Capacitors prevent equipment from having to draw reactive power from the grid. Non-linear loads such as rectifiers distort the current drawn from the system. In such cases, you can use active or passive power factor correction to counteract the distortion and raise the power factor. The devices correcting the power factor may be located at a central substation, spread out over a distribution system, or built into power-consuming equipment.

However, reactive elements cannot simply be applied without engineering analysis. The reactive elements can create voltage fluctuations and harmonic noise when switched on or off. They will supply or sink reactive power regardless of whether there is a corresponding load operating nearby, increasing the system’s no-load losses. In the worst-case scenario, reactive elements can interact with the system and with each other to create resonant conditions, resulting in system instability and severe overvoltage fluctuations.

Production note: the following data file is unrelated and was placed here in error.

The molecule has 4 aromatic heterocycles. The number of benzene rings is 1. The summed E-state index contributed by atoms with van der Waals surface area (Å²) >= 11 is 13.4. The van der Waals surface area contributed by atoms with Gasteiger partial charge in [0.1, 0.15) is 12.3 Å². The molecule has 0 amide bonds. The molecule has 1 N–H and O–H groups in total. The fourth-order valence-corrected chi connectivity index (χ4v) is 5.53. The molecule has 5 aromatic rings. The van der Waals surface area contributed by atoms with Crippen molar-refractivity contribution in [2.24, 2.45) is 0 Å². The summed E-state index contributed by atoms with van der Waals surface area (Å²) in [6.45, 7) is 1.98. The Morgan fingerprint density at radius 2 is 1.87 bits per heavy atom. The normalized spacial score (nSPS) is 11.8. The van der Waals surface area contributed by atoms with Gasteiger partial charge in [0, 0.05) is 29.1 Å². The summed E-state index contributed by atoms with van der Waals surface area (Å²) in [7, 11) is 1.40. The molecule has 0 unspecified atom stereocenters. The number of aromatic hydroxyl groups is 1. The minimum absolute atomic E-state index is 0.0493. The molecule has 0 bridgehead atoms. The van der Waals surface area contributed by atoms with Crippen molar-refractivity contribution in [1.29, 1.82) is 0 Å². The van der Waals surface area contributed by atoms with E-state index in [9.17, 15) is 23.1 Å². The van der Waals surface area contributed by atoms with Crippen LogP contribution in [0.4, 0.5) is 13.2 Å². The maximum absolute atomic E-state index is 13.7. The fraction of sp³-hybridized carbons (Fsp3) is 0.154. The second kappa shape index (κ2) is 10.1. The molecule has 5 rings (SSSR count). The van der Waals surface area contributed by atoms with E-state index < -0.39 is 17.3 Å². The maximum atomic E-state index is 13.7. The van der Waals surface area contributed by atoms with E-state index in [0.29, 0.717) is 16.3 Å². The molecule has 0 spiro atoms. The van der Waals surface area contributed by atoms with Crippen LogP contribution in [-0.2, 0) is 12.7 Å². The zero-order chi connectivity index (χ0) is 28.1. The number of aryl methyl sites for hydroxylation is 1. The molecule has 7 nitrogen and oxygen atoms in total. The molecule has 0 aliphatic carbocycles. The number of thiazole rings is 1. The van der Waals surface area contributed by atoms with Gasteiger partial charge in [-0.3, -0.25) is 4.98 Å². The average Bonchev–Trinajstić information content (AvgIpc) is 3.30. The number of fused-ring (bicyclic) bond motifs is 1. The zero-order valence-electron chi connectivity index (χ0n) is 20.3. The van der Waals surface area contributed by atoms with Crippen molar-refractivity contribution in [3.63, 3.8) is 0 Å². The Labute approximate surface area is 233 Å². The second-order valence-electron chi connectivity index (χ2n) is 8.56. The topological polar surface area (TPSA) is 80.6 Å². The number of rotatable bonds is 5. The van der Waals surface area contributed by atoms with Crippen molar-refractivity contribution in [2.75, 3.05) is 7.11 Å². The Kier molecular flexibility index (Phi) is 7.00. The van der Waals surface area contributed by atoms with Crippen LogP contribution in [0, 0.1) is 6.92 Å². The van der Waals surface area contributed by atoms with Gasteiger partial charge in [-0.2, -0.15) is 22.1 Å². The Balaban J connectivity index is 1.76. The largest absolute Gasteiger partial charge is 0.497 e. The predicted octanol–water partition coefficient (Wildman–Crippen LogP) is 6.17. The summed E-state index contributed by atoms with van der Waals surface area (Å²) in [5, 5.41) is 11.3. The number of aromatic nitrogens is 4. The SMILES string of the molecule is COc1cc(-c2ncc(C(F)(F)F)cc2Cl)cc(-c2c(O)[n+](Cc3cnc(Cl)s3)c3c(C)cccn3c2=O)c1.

Another option is to use an automatic power factor correction unit, consisting of a number of capacitors that are switched by means of contactors. These contactors are controlled by a regulator that measures power factor in an electrical network. Depending on the load and power factor of the network, the power factor controller will switch the necessary blocks of capacitors in steps to ensure that the power factor stays above a selected value.

Instead of using a set of switched capacitors, you can utilize an unloaded synchronous motor to supply reactive power. The reactive power drawn by the synchronous motor is a function of its field excitation. This is referred to as a synchronous condenser. Started and connected to the electrical network, it operates at a leading power factor and puts vars onto the network as required to support a system’s voltage or to maintain the system PF at a specified level.